We're now fighting over over how are we going to tell the story. And who are you? Again, I don't know that this is in Tom's mind, but it could be. It's certainly a plausible account. Challenging you in a long tweet which might be seen by a hundred thousand people is a way of raising the question: Does he really have the authority to tell us how we're supposed to think about this?

And you know what? On the one hand, my standard response to that is, if I were preaching the gospel as a linguist and praising the things that the usual people say, none of those people would have any problem with that. That would be fine. Nobody would say, wait a minute, who is he to talk about racism and anti-racism as perfect opposites? Who is he to say that deindustrialization is why the ghettos went to hell? Who is he to say that? He's just a linguist. How can he evaluate the scholarship? Nobody would say that. You know? That's the answer.

But then on the other hand, I must admit, if these people were in the Times saying things about language and they say, “Well, I've read a lot of the books. I've thought about this,” but they don't have a degree? Would I not say, if they weren't preaching my gospel, “How dare this architect, how dare this social scientist preach about linguistics when they don't really know?” I'm not sure I'm that noble.

So I get where they're coming from. I get it. But my first answer, I think, really does apply. If I were saying the right stuff—and I'm not calling out Sugrue—but if I were saying the right stuff, those people would think that I'm a polymath who does his reading and is sharing what he knows. “Oh, he ranges so widely.” But if I don't preach the gospel, then I'm just ignorant. And I think that's a little simplistic. But then again, I can also imagine being them. So yeah, I get it. I get where he's coming from. The pulpit. Yeah, I see that.

Now, let me ask you a question, a personal question. So you ascend to a perch where you have a megaphone that's bigger than anything I can indicate with a hand signal, preaching out to the world about stuff you care about. Do you get letters? Do they let people write in to comment on the things that you post at the Times?

Honestly, I don't know if I'm the naive soul that some of these people think, but there are things about me that are kind of childlike. I've never looked at any of the comments. There is an email that they set up at the times where people can send comments. There is no comment section. I can see some people are disappointed that they can't watch me getting hung out to dry or watch people fight in a comment section. And I'm not sure why they don't have a comment section, to be honest. I've been so busy writing. I haven't asked them.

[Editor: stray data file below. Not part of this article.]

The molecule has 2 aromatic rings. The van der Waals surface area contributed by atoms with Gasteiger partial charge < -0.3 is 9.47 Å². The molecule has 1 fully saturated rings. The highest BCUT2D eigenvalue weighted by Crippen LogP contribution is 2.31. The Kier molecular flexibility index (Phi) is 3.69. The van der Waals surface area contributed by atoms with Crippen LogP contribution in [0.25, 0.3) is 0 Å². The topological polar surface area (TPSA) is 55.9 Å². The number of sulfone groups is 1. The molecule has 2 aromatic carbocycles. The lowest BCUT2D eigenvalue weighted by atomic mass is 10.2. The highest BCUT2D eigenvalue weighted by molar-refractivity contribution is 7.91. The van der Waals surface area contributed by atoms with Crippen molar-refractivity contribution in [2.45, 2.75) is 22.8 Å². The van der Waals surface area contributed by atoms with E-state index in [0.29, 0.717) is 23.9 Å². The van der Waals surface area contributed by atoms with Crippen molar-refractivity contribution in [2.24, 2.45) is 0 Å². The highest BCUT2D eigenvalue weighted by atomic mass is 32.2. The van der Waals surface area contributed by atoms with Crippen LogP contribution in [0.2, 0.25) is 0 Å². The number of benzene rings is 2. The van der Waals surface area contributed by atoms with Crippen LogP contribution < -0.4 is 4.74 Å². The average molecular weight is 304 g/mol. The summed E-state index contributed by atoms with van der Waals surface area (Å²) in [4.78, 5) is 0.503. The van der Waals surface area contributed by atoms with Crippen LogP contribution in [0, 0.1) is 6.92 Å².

Excuse me, one speculation is that the comments would be positive and the newspaper doesn't want to give the readers the opportunity to show just how popular the things are that you're saying.

Oooh, that's cynical!

Not to protect you from negative comments but to prevent positive comments from reinforcing your message. Is that a sinister kind of thought, or could there be something to it?

Wow. I'll ask them. I know there's this email account I'm supposed to look at. But I'm not interested in the ongoing commentary about the things I write, for the mundane reason that I'm too busy writing the next thing. I don't have time to pay attention, and so I don't go looking it up.

I do get feedback on social media. It's not hard to figure out what my Columbia email is. So I get feedback and I do read it, unless I can see that it's a screed. If I feel that it's a screed, people should know that I glaze right over and I delete it. A lot of the feedback is interesting, but I don't obsess over it, because I have this job, this second job where I have to always be writing a new piece. So I don't know. Maybe I need to take a peek at what some of these comments have been.

Okay, so you don't have time to read comments because you're too busy writing the next thing. And when you have to produce two 1500-word columns a week, that's a very plausible claim.

Yeah, just can't be bothered. But somebody like Sugrue will write something on Twitter, and if I catch it, I'm interested. I want to know what Tom Sugrue thinks. But I don't think that that column that I wrote cherry-picked from those articles. I just think it looks a certain way for me to highlight some things in the article more than others. Although, what I highlighted is what those articles were meant to highlight. I wasn't taking something out of some paragraph in the middle. That's what these social scientists working with quantitative data were trying to say, and they were not right-wingers. So I enjoyed writing that because it was learning something new. I was trying to share something new.

Okay, this continues the interrogation of John Hamilton McWhorter V about his role at the New York Times column that he's producing.